Events

Past Event

Concha Gonzalez Garcia - YITP Stony Brook & ICREA U. Barcelona

November 20, 2019
1:00 PM - 2:00 PM
705 Pupin Hall

"Beyond masses and mixing with neutrino oscillations"

Neutrino oscillation experiments have provided with our only direct proof of physics beyond the standard model (BSM) in the form of lepton flavour violation in neutrino propagation due to neutrino masses and flavour mixing in the leptonic sector.  In this talk I will discuss other new physics effects that can also appear neutrino oscillations on which I have been working lately. I will mainly focus on non standard neutrino interactions (NSI) which can affect neutrino propagation in matter. I will review how they introduce an intrinsic degeneracy in the relevant oscillation probabilities, which was first revealed as the existence of the LMA-D solution in solar neutrinos.  In the context of 3$\nu$ mixing, the LMA-D degeneracy makes it impossible to determine the neutrino mass ordering by oscillation experiments and can confuse the determination of the source of CP violation, and therefore jeopardizes one of the main goals of the upcoming neutrino oscillation program.  I will discuss the status of these effects and the corresponding constraints from the present oscillation analysis. Non-oscillation data such as that from neutrino scattering experiments is needed to break this degeneracy. I will present recent results on the analysis of coherent elastic neutrino--nucleus scattering (CEnuNS), recently observed for the first time at COHERENT, to constraint NSI and on the potential of a new generation of CEnuNS experiments proposed at the European Spallation Source to further test BSM neutrino scenarios.  I will also comment on attempts to find suitable Z' models to generate large enough NSI.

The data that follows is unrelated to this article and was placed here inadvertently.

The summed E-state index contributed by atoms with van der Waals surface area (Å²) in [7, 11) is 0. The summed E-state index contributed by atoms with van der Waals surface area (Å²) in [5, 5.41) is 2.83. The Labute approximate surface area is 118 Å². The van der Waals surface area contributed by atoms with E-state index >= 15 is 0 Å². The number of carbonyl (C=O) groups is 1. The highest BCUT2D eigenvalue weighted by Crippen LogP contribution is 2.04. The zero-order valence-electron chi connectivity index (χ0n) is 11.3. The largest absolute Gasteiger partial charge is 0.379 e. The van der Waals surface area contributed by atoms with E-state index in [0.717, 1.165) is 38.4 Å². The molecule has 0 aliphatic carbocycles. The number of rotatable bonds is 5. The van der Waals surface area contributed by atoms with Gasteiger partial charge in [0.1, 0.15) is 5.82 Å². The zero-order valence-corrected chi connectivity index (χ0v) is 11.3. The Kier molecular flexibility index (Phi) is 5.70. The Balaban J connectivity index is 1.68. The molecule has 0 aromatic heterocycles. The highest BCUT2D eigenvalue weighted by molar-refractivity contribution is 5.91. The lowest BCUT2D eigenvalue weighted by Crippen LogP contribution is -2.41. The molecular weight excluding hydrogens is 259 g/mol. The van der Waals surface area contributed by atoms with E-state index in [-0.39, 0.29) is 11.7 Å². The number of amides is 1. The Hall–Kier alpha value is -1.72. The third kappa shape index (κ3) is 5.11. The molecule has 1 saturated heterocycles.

Professor Concha Gonzalez-Garcia is a theoretical particle physicist. She studies the fundamental laws that govern the behaviour of the smallest components of Nature: the elementary particles.  Concha does it by comparing the predictions from different theories with measurements performed at accelerators, where high energy beams of matter are made to collide, as well as in experiments which detect the elementary particles arriving to us from outer space, and which were produced in the burning of the stars or during the reactions occurring in the early Universe. The ultimate goal is two-fold: understand the physical laws of the microcosms as well as how they determine the Universe we live in.

More details can be found here.